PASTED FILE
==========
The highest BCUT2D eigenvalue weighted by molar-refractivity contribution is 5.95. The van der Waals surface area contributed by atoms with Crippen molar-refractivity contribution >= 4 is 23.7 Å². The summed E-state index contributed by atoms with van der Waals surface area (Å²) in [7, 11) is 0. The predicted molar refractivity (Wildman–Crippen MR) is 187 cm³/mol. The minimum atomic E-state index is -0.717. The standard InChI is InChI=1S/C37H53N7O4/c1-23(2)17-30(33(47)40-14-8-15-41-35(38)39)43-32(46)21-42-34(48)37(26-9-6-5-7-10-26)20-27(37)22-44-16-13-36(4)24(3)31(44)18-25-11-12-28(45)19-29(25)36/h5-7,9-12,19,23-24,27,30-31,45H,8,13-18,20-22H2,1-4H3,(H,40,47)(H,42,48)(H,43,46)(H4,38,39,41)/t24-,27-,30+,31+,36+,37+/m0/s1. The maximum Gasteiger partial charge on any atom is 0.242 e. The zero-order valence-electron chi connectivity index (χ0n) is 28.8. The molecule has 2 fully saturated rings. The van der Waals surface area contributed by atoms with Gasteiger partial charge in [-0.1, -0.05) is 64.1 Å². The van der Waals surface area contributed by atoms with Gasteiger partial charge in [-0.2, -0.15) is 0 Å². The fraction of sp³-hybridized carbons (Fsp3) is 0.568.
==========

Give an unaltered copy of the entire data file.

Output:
The highest BCUT2D eigenvalue weighted by molar-refractivity contribution is 5.95. The van der Waals surface area contributed by atoms with Crippen molar-refractivity contribution >= 4 is 23.7 Å². The summed E-state index contributed by atoms with van der Waals surface area (Å²) in [7, 11) is 0. The predicted molar refractivity (Wildman–Crippen MR) is 187 cm³/mol. The minimum atomic E-state index is -0.717. The standard InChI is InChI=1S/C37H53N7O4/c1-23(2)17-30(33(47)40-14-8-15-41-35(38)39)43-32(46)21-42-34(48)37(26-9-6-5-7-10-26)20-27(37)22-44-16-13-36(4)24(3)31(44)18-25-11-12-28(45)19-29(25)36/h5-7,9-12,19,23-24,27,30-31,45H,8,13-18,20-22H2,1-4H3,(H,40,47)(H,42,48)(H,43,46)(H4,38,39,41)/t24-,27-,30+,31+,36+,37+/m0/s1. The maximum Gasteiger partial charge on any atom is 0.242 e. The zero-order valence-electron chi connectivity index (χ0n) is 28.8. The molecule has 2 fully saturated rings. The van der Waals surface area contributed by atoms with Gasteiger partial charge in [-0.1, -0.05) is 64.1 Å². The van der Waals surface area contributed by atoms with Gasteiger partial charge in [-0.2, -0.15) is 0 Å². The fraction of sp³-hybridized carbons (Fsp3) is 0.568.